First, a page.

Op-Ed

FAA reform hampered by congressional micromanagement, political wrangling

The Dulles International Airport Air Traffic Control Tower is seen from beneath the wing of a UPS Boeing 767-300F aircraft at Dulles International Airport in Sterling, Va., in 2016. Congress is considering legislation that would split off management of the nation’s skies from the Federal Aviation Administration and give that responsibility to an independent, nonprofit company.
The Dulles International Airport Air Traffic Control Tower is seen from beneath the wing of a UPS Boeing 767-300F aircraft at Dulles International Airport in Sterling, Va., in 2016. Congress is considering legislation that would split off management of the nation’s skies from the Federal Aviation Administration and give that responsibility to an independent, nonprofit company. Associated Press file

More than 3.4 million Americans were expected to take to the skies over the July 4 holiday, and turbulence is a given.

With such a surge in traffic, congestion and delays that leave passengers holed up in crowded, outdated airports are inevitable. But this could be fixed, at least in part, by overhauling the nation’s outmoded air traffic control system, which directs thousands of planes every day as they land, take off and fly across the country.

In an age in which nearly every car and smartphone uses accurate GPS navigation, our air traffic control system still operates with 20th century radar technology and strips of paper. Modernizing the system and fulfilling numerous other basic business functions has been a struggle because the Federal Aviation Administration, or FAA, a cumbersome government agency, provides the service.

Primarily a risk-averse safety regulator, the agency is not well-suited to overseeing a modern, round-the-clock operation. Furthermore, it regulates itself, creating ample conflicts of interest when it comes to safety reporting. And that’s not to mention how it’s hampered by congressional micromanagement and political wrangling over the federal budget.

These structural flaws have hindered reform.

Indeed, the Department of Transportation’s inspector general recently told Congress the myriad proposals to rejigger air traffic control “have not achieved the expected cost and productivity outcomes.” The inspector noted that “systemic issues impact FAA’s ability to meet its overall cost, schedule and implementation goals.”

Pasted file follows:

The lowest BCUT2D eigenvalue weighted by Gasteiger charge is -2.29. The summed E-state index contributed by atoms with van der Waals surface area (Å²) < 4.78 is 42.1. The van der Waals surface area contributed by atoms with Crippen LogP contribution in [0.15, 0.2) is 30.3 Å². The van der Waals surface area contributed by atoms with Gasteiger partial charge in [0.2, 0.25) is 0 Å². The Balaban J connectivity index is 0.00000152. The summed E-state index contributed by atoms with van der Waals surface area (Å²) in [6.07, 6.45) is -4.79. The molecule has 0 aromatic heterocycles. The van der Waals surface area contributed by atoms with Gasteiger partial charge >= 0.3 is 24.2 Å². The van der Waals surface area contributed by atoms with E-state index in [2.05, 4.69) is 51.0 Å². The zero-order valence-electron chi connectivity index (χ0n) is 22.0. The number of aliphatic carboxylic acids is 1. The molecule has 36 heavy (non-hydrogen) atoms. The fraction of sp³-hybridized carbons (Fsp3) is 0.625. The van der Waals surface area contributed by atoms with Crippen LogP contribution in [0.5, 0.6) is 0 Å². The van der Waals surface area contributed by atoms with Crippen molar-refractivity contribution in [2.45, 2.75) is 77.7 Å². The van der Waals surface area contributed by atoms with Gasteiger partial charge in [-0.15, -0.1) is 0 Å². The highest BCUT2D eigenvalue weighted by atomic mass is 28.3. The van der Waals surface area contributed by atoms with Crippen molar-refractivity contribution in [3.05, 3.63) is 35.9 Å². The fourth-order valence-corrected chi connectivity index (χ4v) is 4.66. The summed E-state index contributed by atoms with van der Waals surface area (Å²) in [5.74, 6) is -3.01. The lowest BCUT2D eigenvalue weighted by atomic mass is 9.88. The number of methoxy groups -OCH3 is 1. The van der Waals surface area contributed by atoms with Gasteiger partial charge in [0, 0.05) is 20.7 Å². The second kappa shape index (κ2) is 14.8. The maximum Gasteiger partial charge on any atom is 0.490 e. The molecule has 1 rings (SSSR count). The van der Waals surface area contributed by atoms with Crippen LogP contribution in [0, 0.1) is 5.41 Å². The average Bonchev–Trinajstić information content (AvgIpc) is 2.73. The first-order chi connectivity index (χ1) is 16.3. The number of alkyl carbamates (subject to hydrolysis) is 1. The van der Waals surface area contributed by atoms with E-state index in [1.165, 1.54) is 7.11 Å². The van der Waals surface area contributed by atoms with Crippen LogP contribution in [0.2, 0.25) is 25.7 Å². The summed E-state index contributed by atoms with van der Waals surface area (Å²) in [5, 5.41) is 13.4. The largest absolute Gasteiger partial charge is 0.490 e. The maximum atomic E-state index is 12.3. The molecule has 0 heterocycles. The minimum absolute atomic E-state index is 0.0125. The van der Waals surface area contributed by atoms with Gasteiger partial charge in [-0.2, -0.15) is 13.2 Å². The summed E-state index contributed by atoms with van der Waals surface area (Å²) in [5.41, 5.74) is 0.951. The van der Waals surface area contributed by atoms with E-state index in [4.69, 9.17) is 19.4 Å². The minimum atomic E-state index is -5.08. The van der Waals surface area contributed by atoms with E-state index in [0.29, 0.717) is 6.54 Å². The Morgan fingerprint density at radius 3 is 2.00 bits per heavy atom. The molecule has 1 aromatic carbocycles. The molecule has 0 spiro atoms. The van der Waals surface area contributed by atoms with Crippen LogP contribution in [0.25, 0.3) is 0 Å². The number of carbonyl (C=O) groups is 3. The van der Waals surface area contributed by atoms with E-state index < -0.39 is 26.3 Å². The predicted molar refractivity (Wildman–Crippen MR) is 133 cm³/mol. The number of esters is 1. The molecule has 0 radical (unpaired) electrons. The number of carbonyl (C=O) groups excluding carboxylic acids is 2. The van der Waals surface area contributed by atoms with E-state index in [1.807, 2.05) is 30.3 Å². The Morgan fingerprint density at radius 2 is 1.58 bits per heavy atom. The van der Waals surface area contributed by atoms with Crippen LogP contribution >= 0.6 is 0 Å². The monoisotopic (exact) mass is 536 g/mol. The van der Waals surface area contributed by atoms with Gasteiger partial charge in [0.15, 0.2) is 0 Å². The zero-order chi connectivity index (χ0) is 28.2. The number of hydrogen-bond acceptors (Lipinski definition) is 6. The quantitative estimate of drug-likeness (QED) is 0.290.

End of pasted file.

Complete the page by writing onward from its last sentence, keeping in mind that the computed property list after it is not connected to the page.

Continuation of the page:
To improve, the nation’s air traffic control system has to be freed from governmental morass and reorganized as a private nonprofit governed by aviation users, which would allow better operations while ensuring user concerns are heard.

To see how this could work, we can look to Canada, which privatized its setup 20 years ago. Since then, Canada has become a world leader in developing air traffic control technology and has reduced costs to fliers by 40 percent.

Fortunately for Americans, the concept is gaining political traction in the U.S.

Last month, the House Transportation and Infrastructure Committee, led by Rep. Bill Shuster, R-Pa., approved a piece of legislation he introduced that would free air traffic control from government oversight and establish it in a private nonprofit provider governed by a 13-member board representing various users of the system.

Although a similar bill from Shuster fizzled last year, the Trump administration, which has weighed in on the air traffic control issue, has given the proposal more political viability.

The bill is imperfect but presents a path forward far better than the outmoded status quo.

Running air traffic control like a business – not a government agency – would result in a faster, safer and more-cost effective aviation system.

Michael Sargent is a transportation policy analyst with The Heritage Foundation’s Thomas A. Roe Institute for Economic Policy Studies.

Contact

U.S. Rep. Rick Larsen, who represents citizens in the 2nd District from south Bellingham to Everett, is the top-Ranking Democrat on the House Subcommittee on Aviation. He can be reached at his D.C. office at 202-225-2605 and at his Everett office, 425-252-3188.

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